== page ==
Parenting is already one of the toughest jobs in the world, right? I don’t suffer from chronic pain myself but still find parenting my ten year old physically, emotionally and financially exhausting. The idea of adding intolerable and unrelenting pain into that already life-crushingly tough equation is, frankly, horrifying.
My wife, however, does suffer from chronic pain. If you’ve read her pieces on this blog you’ll be familiar with her condition – CRPS in her left foot. I know that when I first met her she feared her illness might be an obstacle for any potential partner. That certainly wasn’t the case for me. I knew very early on that this was the woman who I wanted to spend my life with. There were obviously a number of things I was looking for in a partner, but a full set of working and pain-free limbs hadn’t made it onto my checklist.
One thing that was on the list, however, was someone who was right for my daughter. When you’re a single parent raising a child on your own, it’s disingenuous to claim that you’re only looking for a partner for yourself. You’re also looking for a parent for your child. It was an unavoidable truth of my situation and one that was always at the front of my mind from the very moment I decided to hop aboard the dating bandwagon.
From even before I met my wife in person, I knew that I had to be really certain that she was just as much the right choice for my daughter as she was for me. Did the CRPS complicate this at all? Yes, of course it did. My daughter had already had to cope with her mother leaving home. The idea of introducing anyone new at all was, in all honesty, pretty terrifying. The risk that she could be let down again was almost too much to bear. That my wife had a condition which required certain compromises felt like it upped the stakes. It was a choice I could not afford to get wrong.
As it happened, every one of my instincts told me it was the right thing to do and certainly in the years that have followed I have been proved correct (clever me!). Yes, my wife may not be able to do some things that other non-pain sufferers can, but she also offers a level of love and support to me and my daughter than I’m sure few able bodied people could ever hope to match. She is not her illness, and she is a remarkable wife and mother.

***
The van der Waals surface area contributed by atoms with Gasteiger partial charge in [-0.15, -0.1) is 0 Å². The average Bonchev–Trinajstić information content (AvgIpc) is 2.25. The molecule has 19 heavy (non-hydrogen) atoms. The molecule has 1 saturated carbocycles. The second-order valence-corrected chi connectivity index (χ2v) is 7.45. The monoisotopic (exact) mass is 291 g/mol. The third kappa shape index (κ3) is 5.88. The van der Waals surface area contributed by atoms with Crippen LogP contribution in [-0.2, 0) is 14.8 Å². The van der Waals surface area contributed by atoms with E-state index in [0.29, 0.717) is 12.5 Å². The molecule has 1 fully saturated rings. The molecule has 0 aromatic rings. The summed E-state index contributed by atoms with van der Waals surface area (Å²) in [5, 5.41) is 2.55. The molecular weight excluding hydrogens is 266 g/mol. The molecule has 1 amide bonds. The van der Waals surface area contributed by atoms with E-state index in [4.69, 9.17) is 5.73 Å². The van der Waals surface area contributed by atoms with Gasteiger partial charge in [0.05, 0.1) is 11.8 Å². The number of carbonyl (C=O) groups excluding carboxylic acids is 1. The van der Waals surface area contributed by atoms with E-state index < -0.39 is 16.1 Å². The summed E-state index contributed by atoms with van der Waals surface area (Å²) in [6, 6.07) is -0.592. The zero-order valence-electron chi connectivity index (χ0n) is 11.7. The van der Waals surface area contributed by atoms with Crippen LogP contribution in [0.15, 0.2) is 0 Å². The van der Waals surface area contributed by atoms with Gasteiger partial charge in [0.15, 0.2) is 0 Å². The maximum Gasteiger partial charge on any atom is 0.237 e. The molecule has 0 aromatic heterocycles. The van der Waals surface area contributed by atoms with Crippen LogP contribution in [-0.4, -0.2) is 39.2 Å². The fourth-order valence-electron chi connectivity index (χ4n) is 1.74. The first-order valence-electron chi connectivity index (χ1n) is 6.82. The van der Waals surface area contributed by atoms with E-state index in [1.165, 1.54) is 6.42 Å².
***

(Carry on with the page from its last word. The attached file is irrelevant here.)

There have of course been a few lessons we have had to learn along the way, though.
All CRPS sufferers are experts at putting on a brave face. When you’re in severe pain all of the time you have to learn how to hide it, for your own sanity as well as the sanity of those around you. We tend to view kids as being delicate, so the instinct can be to hide away as much of the pain as possible to protect them. While of course this is necessary to an extent, it can lead to problems. If a parent suddenly switches from being happy and playful to grumpy and absent without warning of explanation, this can potentially confuse or worry a child.
Honesty is the best weapon against this. If a child comprehends your condition and pain levels, and how these things affect you, then they’re far better equipped to understand and accept that their actions are not the cause of any mood swings or changes of plan. If you think today is a bad day then tell them. At the same time, if you’re feeling good then tell them that too. Kids are far more resilient than they are often given credit for and you can be certain that they’ll adapt to any compromises your condition necessitates faster than you will! Trust them to deal with it and they almost certainly will.